The Crisis of Liberal Italyby Douglas J. Forsyth
Pub. Date: 08/12/1993
Publisher: Cambridge University Press
Professor Forsyth provides an important new interpretation of the crisis of democracy in Italy after World War I. He argues that liberal governments after 1918 failed to balance the conflicting claims of great power conflicts, social welfare, economic growth, and macroeconomic stability in a harsh economic environment. Post-war liberal leaders put stability ahead of the redistributive social policies which would have been necessary to secure broad electoral support: this failure led to parliamentary deadlock and Mussolini's seizure of power.
- Cambridge University Press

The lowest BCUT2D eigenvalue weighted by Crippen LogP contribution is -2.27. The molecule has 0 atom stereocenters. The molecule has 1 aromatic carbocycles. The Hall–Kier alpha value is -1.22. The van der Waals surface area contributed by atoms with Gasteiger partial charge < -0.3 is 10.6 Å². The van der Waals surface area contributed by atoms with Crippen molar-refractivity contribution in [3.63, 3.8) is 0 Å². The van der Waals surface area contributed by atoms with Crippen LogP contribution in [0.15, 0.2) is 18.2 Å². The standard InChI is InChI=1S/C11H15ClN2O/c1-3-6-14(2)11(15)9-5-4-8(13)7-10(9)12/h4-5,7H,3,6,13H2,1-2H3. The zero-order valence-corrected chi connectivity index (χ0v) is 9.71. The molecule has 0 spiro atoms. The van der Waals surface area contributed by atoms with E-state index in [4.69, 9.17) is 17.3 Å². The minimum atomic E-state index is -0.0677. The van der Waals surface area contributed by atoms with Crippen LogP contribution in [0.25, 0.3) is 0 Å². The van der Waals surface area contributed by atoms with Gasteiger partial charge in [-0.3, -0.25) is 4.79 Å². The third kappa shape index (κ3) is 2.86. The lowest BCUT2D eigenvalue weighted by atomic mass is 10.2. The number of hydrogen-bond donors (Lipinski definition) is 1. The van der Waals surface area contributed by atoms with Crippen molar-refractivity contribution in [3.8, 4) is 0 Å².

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Table of ContentsPart I. Giolittian Italy, 1901–1914: 1. The political economy of Giolittian Italy: the dilemmas of welfare, warfare and development; Part II. World War I, August 1914–November 1918: 2. The collapse of the Italian fiscal system; 3. The limits of state borrowing capacity; 4. Monetary policy and the banking system; 5. International accounts: Italy's loss of financial independence; Part III. The Post-War Crisis, November 1918–October 1922: 6. A difficult readjustment: the political economy of the Orlando and Nitti governments, November 1918–June 1920; 7. From Giolitti to Mussolini: monetary and financial stabilisation, and political collapse; Conclusion.
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